The word translated “goodness” in the King James Version would be better translated, (as many other versions do translate it) as “kindness.” The word is chrēstos in the Greek: Paul uses it elsewhere in his epistle to the Ephesians, saying “And be ye kind to one another, tenderhearted, forgiving one another.” The meaning would clearly be better translated, both in the Pauline context and in the context of the statement in Romans, as “kindness,” not “goodness.” Both words would suffice, but “kindness” adds dimension and clarity that “goodness” would make the verse lack.
The kindness of God, Paul writes, leads men to repentance. And so here is the difference between the Gospels and much of Christian evangelism:
Evangelism has largely consisted of Christians threatening their listeners with an eternity in Hell, as an attempt to scare the nonbeliever into conversion or repentance. Salvation is then pathetically misrepresented as the act of escaping Hell—and evangelists appeal to fear and selfishness in their listeners, as if a selfish and fearful person is any better off by simply calling himself a Christian. The concept is both ridiculous and un-Biblical.
The fear of Hell does not lead men to repentance, at least to any true kind. Paul lays it out clearly!—the kindness of God leads men to repentance. Jesus is not a simple scapegoat by which we dodge punishment. Professed conversion has been prioritized above true salvation. A person who loves righteousness, and therefore rejects the presentation of a faith that appeals to his own selfishness and fear, is not far from the Kingdom of God. He must be infinitely closer than a person who would accept such a self-centered idea, no matter what it calls itself—even Christianity.
“But how could a man ever be saved apart from Christ?”
He couldn’t! Apart from Christ we can do nothing—but I believe that Jesus is far less concerned with what we call ourselves than we often are. Much of evangelism has put its listeners in a position farther from understanding Christ than they’d be in had they never heard a word about him.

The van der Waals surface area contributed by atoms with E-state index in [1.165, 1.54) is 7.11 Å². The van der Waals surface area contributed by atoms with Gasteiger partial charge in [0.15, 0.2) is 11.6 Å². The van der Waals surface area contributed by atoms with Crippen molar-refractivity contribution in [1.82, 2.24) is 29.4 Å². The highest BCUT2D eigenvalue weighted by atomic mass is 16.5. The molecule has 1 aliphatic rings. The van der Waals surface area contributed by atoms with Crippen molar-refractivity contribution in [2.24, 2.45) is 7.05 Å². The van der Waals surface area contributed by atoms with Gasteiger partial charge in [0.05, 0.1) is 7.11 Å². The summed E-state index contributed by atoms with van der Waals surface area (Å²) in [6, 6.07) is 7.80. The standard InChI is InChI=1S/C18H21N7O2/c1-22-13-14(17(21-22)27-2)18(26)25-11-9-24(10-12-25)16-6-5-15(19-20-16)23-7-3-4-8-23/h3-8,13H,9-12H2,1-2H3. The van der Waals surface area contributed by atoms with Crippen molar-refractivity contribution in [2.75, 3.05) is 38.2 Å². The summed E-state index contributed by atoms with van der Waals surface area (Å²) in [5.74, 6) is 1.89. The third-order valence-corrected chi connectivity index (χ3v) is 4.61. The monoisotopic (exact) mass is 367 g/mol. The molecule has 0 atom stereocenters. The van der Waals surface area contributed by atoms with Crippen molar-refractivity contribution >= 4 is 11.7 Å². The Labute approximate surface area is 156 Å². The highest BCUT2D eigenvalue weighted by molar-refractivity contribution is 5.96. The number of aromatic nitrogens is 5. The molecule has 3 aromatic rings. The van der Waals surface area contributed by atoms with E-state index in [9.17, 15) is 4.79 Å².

Would Jesus have us call ourselves Christians, and live in selfishness? even worse, would he have us call ourselves Christians for selfish reasons? would he have us take his name in vain? would he have us use him as a sort of get-out-of-jail-free card? is this why he died?
“God is Light, and in him there is no darkness at all.” There are many who would rightly reject what they’re taught of Christianity on the very basis of believing such a truth. What these people may embrace, even unknowingly, is true Christianity. They may call themselves what they will, or classify themselves as whatever they like; they do believe in a good God—unlike many professing Christians—and they have the faith of children, however ignorant they might be.
I’ve yet to understand how Jonathan Edwards’ famous “Sinners in the Hands of an Angry God” presents anything near what Paul presents:
“The God that holds you over the pit of hell, much as one holds a spider, or some loathsome insect over the fire, abhors you, and is dreadfully provoked: his wrath towards you burns like fire; he looks upon you as worthy of nothing else, but to be cast into the fire; he is of purer eyes than to bear to have you in his sight; you are ten thousand times more abominable in his eyes, than the most hateful venomous serpent is in ours. You have offended him infinitely more than ever a stubborn rebel did his prince; and yet it is nothing but his hand that holds you from falling into the fire every moment. It is to be ascribed to nothing else, that you did not go to hell the last night; that you was suffered to awake again in this world, after you closed your eyes to sleep. And there is no other reason to be given, why you have not dropped into hell since you arose in the morning, but that God’s hand has held you up. There is no other reason to be given why you have not gone to hell, since you have sat here in the house of God, provoking his pure eyes by your sinful wicked manner of attending his solemn worship. Yea, there is nothing else that is to be given as a reason why you do not this very moment drop down into hell…Therefore, let every one that is out of Christ, now awake and fly from the wrath to come. The wrath of Almighty God is now undoubtedly hanging over a great part of this congregation. Let every one fly out of Sodom: “Haste and escape for your lives, look not behind you, escape to the mountain, lest you be consumed.”